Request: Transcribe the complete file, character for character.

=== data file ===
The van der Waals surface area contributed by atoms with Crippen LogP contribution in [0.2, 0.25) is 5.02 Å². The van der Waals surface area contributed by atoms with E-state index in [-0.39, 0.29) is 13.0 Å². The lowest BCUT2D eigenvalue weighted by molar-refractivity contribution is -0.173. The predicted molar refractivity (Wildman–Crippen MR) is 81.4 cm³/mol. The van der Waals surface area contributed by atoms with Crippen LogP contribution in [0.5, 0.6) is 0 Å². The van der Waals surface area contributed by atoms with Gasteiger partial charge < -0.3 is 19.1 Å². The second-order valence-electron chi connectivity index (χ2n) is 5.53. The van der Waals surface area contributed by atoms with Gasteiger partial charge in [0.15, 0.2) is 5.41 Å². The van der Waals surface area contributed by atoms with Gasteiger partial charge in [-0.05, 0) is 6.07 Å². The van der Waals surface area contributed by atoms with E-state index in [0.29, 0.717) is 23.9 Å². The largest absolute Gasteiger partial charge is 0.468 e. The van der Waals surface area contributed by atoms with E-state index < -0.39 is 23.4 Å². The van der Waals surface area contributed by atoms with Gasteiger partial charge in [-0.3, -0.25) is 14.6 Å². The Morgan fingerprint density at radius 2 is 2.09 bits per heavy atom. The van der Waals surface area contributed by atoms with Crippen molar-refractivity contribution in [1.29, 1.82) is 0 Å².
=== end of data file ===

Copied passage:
The van der Waals surface area contributed by atoms with Crippen LogP contribution in [0.2, 0.25) is 5.02 Å². The van der Waals surface area contributed by atoms with E-state index in [-0.39, 0.29) is 13.0 Å². The lowest BCUT2D eigenvalue weighted by molar-refractivity contribution is -0.173. The predicted molar refractivity (Wildman–Crippen MR) is 81.4 cm³/mol. The van der Waals surface area contributed by atoms with Crippen LogP contribution in [0.5, 0.6) is 0 Å². The van der Waals surface area contributed by atoms with Gasteiger partial charge < -0.3 is 19.1 Å². The second-order valence-electron chi connectivity index (χ2n) is 5.53. The van der Waals surface area contributed by atoms with Gasteiger partial charge in [0.15, 0.2) is 5.41 Å². The van der Waals surface area contributed by atoms with Gasteiger partial charge in [-0.05, 0) is 6.07 Å². The van der Waals surface area contributed by atoms with E-state index in [0.29, 0.717) is 23.9 Å². The largest absolute Gasteiger partial charge is 0.468 e. The van der Waals surface area contributed by atoms with E-state index < -0.39 is 23.4 Å². The van der Waals surface area contributed by atoms with Gasteiger partial charge in [-0.3, -0.25) is 14.6 Å². The Morgan fingerprint density at radius 2 is 2.09 bits per heavy atom. The van der Waals surface area contributed by atoms with Crippen molar-refractivity contribution in [1.29, 1.82) is 0 Å².